Writing, Arts & Entertainment

How to Scare Your Readers

R.L. Stine

Lesson time 12:38 min

Learn to maximize "the scares" when writing for young audiences. Bob shares his method of tapping into your childhood fears, making ordinary locations scary, and using sensory details to set the scene.

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Topics include: Tap Into Your Childhood Fears • Make Normal Locations Scary • Building Suspense • Use Sensory Details to Set the Scene • Scary Scene Case Study: It Came From Beneath the Sink!


I was a really fearful kid. I was afraid of a lot. I think that's why I stayed in my room typing all the time, because I really was-- it was a terrible way to grow up. I was afraid of the dark. I was afraid-- we had this freezer down in the basement. It was sort of shaped like this desk. It was shaped-- sort of coffin-shaped, a white enamel freezer that-- My parents kept meat in it and frozen candy bars and things. And my dad would say, Bob, go down and bring up some lamb chops. And we had a creepy basement. And I was-- it was the stairs creaked. It was-- you know, it was typical. It was a scary basement. And then I would go up to this freezer, and here was this white enamel-- this freezer. And the lid came up like this. And I knew-- I was always afraid I was going to lift up the lid, and there would be some body frozen, some sprawled corpse sprawled on top-- I just-- I could imagine, I could picture it, and lifted up the lid to get the thing. And you know I had a lot of fears like that. I used to ride my bike around the neighborhood and come back at night. And I was always sure something was lurking in the garage. There was something in there waiting. And I would take my bike and heave it into the garage and go running into the house. I was really afraid of things. But how lucky was that? Because then here I am writing scary books, right? And I can-- now, I can remember that feeling of panic, that feeling of being a kid and being afraid. And I can bring it back, I can remember it and try to put it into my books. So it turned out it was something lucky. [MUSIC PLAYING] Any place can become scary. When I first started doing the "Goosebumps" books and was thinking no one had ever done a scary book series for 7- to 12-year-olds. It had never been done. And I had to try to figure out what will be scary and what will work. What will they be able to identify with? And what will they be able to see when we create these stories? And of course, the impulse with horror is to set it in some dark castle in the middle of a forest in middle Europe. Like the werewolf movies, they're deep in some European forest, and these strange people are-- and I thought, kids just can't-- they can't identify with that. That's not part of their lives. You have to make it a location part of their lives, something that they can really see and know. And that's how I made the decision that most "Goosebumps" books would take place in the backyard. They take place at school. They would be in a neighborhood, and not in somewhere in middle Europe or like, you know, a Dracula's castle. We don't do that at all. You take these normal places that kids know. And then you have to make them scary. A kid is in school, and the teacher says, would you go down to the basement, please, and ask the custodian to come up in there. And the kid goes down, and he gets lost down in the basement of the school. And he's in some area he's never seen before. ...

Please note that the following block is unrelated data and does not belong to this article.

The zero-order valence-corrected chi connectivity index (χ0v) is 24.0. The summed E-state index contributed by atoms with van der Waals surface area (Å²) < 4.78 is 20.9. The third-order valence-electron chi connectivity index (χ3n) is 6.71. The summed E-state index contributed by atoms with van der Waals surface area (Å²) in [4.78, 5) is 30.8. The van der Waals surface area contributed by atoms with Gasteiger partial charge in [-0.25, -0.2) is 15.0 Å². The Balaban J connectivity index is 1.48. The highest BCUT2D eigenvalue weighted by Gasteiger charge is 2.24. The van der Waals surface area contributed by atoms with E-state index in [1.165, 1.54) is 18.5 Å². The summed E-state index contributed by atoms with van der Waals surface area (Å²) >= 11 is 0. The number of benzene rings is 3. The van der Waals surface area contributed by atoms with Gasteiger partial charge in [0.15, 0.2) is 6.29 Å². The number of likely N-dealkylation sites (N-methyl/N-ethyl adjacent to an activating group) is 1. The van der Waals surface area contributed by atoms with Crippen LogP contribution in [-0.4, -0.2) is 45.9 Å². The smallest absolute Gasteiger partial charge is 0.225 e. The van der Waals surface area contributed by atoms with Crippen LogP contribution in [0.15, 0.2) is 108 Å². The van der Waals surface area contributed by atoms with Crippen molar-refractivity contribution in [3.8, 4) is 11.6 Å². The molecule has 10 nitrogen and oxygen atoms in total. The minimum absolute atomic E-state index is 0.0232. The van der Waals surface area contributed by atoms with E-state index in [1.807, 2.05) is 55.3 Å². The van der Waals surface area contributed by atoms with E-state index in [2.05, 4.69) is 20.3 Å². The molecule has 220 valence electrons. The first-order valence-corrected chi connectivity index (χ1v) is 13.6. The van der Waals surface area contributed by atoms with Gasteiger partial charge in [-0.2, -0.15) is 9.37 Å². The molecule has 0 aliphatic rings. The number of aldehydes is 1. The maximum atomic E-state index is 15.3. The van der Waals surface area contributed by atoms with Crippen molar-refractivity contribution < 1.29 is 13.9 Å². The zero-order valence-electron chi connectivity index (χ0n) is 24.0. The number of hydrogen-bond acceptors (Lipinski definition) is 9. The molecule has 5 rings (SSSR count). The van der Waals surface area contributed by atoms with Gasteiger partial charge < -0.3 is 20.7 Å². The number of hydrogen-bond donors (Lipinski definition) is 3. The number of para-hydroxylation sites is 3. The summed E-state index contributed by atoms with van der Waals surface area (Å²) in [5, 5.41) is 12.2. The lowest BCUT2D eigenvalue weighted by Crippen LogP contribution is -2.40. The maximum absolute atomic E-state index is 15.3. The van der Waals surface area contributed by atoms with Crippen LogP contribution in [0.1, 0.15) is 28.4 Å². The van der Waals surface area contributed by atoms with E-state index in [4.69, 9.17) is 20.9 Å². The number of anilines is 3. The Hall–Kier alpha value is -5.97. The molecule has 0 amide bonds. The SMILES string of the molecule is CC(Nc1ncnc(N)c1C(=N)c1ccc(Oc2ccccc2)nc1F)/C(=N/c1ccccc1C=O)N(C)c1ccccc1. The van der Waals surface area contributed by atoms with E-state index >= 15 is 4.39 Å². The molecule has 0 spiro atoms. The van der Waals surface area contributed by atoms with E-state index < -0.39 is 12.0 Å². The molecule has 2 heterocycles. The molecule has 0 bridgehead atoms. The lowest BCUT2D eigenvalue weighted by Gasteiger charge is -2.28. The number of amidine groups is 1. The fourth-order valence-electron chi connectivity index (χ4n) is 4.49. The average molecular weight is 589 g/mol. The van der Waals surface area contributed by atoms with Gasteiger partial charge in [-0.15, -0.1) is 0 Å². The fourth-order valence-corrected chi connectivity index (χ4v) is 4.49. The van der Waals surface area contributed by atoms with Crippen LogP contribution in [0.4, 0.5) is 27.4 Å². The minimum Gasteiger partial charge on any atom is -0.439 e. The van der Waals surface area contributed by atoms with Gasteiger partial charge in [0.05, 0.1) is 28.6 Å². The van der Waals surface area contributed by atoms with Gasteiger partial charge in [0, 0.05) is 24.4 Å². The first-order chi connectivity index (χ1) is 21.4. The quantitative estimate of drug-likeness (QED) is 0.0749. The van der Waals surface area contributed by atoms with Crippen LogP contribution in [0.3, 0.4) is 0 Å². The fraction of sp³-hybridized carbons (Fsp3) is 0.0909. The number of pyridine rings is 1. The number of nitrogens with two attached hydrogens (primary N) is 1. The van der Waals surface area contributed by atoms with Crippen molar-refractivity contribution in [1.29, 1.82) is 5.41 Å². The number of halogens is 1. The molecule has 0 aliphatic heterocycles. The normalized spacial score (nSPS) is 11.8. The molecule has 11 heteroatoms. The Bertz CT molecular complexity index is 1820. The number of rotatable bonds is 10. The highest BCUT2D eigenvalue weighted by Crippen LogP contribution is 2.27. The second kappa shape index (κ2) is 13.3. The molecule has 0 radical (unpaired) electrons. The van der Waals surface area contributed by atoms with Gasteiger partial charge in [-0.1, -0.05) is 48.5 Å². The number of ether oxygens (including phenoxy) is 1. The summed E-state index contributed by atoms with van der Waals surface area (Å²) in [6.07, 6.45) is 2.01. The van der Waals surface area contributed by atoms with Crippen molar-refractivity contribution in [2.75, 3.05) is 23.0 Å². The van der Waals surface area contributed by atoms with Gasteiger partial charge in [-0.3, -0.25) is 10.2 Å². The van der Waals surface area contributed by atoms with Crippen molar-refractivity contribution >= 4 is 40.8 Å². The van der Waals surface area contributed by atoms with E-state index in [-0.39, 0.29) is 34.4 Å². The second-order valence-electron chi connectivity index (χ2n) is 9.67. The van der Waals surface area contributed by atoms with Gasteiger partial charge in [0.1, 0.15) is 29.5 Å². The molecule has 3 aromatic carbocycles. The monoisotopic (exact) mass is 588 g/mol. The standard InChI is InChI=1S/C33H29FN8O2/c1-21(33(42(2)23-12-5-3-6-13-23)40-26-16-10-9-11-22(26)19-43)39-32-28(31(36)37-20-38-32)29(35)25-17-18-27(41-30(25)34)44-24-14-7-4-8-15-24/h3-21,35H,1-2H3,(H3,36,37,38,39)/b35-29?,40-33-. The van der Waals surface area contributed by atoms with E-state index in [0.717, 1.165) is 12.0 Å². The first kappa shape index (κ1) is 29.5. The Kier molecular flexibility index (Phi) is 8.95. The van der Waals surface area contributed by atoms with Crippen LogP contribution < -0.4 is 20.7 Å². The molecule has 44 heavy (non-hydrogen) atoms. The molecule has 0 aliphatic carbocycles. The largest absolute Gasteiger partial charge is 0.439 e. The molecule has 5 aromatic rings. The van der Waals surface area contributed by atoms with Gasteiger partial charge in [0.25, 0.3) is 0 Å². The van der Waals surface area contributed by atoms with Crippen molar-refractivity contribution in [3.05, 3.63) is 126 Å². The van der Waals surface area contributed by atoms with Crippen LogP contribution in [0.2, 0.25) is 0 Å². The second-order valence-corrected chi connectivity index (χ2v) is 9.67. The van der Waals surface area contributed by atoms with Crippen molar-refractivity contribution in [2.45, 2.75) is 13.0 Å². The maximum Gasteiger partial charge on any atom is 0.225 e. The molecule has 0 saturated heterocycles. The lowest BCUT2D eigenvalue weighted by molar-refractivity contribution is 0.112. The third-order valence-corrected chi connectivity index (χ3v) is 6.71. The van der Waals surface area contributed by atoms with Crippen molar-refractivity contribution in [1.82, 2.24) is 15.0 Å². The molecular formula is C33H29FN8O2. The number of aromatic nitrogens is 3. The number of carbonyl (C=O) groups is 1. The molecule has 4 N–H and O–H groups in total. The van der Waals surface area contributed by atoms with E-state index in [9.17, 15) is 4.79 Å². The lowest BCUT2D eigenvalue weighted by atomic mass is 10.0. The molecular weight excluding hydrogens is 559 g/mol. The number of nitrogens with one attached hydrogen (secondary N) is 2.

About the Instructor

Award-winning novelist R.L. Stine wrote jokes and funny stories for 20 years before he switched gears and became a horror-writing legend. Since then, the author of the Goosebumps and Fear Street series has sold more than 400 million copies. In his first-ever online writing class, Bob takes the fear out of crafting fiction. Whether you’re a beginner or a pro, you’ll learn new ways to conquer writer’s block, develop plots, and build nail-biting suspense that will thrill young readers.

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R.L. Stine

The Goosebumps author teaches you how to generate ideas, outline a plot, and hook young readers from the first page.

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